#FindBahiti: The Search for a Snared Rhino Calf Begins
A motion-detecting camera trap set up in the Tsavo National Park in Kenya has captured distressing images of a rhino calf with a deep snare wound round his neck, initiating a park-wide search for the injured animal.
Rangers in the area know this particular rhino very well.
Last year, poachers shot and killed the his mother and took her horns. During the attack, the calf also took a bullet to the neck, but somehow escaped into the night.
“We were sure that the bullet wound would kill him,” said Jeremy Goss of Kenya-based Big Life Foundation. “But In the end, he survived.”
He was named Bahati, meaning ‘good luck’ in Swahili.
“Since then, we have watched him grow up via images caught on camera traps—from his initial recovery from the bullet wound to his stumbling attempts to form social bonds with other rhinos.”
But yesterday, one of the same camera traps turned up images of Bahiti with a poacher’s snare embedded deep in his neck. These snares that are designed to kill rhinos—made from a thick cable that pulled tight around Bahati’s neck as he walked through.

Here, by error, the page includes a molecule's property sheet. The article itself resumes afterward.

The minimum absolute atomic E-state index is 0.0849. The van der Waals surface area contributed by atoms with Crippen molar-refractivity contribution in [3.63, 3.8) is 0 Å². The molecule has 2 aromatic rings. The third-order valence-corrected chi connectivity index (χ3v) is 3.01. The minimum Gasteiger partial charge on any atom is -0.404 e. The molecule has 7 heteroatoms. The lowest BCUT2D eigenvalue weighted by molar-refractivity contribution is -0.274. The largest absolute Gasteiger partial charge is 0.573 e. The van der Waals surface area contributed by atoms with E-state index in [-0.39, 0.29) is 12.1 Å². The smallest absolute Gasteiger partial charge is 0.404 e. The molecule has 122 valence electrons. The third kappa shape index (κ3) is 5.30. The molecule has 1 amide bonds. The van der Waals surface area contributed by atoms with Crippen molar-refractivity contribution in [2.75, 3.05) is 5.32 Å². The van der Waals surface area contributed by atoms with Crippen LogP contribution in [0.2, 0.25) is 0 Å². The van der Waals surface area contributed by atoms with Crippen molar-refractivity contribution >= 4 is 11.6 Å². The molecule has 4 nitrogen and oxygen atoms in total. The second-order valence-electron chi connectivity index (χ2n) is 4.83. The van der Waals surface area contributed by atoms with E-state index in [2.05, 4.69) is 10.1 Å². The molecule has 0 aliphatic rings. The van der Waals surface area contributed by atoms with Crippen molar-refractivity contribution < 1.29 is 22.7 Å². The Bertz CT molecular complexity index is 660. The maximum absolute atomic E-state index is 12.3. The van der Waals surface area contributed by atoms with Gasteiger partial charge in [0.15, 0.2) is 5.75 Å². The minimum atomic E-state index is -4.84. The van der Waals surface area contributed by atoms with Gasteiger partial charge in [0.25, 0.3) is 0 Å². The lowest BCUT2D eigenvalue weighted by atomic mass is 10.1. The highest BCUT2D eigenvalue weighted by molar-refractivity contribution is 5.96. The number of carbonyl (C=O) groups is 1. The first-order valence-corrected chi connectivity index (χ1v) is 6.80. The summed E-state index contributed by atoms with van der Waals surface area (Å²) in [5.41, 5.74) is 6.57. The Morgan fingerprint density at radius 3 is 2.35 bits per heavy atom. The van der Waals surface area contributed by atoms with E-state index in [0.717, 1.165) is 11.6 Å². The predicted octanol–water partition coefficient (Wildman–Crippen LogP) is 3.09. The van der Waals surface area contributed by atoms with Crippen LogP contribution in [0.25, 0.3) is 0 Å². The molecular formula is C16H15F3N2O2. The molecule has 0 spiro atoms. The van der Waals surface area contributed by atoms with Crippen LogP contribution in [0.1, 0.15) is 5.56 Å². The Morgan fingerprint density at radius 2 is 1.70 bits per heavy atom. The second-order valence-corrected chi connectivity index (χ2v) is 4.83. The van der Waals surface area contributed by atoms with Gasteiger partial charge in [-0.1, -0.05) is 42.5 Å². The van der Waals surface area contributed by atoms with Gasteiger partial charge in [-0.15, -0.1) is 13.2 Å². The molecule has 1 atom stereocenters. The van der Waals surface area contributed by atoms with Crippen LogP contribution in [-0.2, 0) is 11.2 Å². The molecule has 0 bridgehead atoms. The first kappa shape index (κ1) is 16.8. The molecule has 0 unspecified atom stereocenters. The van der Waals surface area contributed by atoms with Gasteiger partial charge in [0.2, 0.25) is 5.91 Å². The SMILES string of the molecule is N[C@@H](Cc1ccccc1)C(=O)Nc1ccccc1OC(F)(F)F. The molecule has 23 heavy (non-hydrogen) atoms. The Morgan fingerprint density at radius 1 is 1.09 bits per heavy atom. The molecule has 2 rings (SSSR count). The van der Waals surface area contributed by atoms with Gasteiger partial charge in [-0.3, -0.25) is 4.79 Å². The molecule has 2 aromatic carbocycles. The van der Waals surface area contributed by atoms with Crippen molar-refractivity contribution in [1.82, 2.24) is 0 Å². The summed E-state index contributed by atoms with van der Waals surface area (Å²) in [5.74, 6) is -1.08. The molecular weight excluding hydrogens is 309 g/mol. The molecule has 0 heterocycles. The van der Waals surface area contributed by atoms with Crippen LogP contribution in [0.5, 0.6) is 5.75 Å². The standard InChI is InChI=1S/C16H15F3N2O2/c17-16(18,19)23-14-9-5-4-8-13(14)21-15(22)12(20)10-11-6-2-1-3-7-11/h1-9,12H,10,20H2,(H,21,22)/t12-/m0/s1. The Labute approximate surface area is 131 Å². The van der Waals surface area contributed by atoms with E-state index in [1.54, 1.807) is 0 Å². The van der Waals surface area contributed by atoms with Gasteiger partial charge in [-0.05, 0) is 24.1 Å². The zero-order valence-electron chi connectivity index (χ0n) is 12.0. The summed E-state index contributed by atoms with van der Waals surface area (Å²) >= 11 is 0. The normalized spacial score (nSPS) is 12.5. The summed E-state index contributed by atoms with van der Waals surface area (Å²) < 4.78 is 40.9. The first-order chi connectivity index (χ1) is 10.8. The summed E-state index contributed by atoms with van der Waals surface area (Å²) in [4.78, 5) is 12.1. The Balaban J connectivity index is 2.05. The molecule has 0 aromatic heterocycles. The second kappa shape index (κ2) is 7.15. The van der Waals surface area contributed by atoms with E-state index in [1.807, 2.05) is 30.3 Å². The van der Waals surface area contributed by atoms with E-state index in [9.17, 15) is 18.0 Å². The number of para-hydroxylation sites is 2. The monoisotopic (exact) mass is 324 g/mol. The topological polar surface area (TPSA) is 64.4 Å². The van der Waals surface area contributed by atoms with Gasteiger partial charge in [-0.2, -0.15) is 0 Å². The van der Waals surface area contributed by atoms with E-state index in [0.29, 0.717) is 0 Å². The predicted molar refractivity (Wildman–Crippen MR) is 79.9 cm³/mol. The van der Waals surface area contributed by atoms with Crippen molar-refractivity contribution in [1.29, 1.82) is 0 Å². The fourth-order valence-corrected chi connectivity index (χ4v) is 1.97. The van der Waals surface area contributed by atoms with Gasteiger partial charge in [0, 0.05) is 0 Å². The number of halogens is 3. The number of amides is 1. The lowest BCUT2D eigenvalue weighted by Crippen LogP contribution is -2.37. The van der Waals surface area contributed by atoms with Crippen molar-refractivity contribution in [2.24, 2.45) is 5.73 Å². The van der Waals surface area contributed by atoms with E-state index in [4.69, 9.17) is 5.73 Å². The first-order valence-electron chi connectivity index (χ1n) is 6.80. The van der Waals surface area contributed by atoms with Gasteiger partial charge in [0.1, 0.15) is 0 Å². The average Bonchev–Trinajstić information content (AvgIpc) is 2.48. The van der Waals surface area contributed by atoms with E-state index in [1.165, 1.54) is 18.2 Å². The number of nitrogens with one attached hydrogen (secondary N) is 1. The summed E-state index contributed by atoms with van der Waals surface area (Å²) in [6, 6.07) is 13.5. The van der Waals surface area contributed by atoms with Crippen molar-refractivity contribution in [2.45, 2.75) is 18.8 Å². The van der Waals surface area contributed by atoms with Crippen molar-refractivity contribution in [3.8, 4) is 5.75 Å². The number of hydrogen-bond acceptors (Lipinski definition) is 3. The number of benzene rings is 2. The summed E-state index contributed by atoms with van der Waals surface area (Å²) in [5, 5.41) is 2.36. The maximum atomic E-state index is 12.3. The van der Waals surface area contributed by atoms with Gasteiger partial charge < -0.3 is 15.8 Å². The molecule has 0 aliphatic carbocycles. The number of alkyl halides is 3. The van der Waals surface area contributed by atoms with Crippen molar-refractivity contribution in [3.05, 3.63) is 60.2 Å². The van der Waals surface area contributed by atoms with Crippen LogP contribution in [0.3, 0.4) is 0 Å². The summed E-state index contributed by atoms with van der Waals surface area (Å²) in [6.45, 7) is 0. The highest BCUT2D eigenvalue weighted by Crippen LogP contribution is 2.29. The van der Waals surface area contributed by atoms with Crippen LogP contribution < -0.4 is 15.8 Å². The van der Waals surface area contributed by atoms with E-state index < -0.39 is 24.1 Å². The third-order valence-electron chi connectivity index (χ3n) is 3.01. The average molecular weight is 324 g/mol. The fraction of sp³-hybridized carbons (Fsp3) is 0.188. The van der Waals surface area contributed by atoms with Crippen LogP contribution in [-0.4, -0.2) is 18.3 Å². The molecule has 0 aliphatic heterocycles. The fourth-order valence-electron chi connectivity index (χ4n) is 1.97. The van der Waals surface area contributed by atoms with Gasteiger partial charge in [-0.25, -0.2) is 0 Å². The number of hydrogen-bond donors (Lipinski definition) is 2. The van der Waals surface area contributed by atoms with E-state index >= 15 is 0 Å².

After what must have been a terrible and painful struggle, he broke free from the snare.
“It’s a testament to the character of this rhino that he was able to get free,” said Goss. “But now he is roaming the bush with a deep snare wound, and if we don’t find him in time to remove the snare and treat the wound, Bahiti will die.”
The Kenya Wildlife Service (KWS) was quick to react to the news, and rangers from both KWS and Big Life flooded the area this morning, searching relentlessly all day.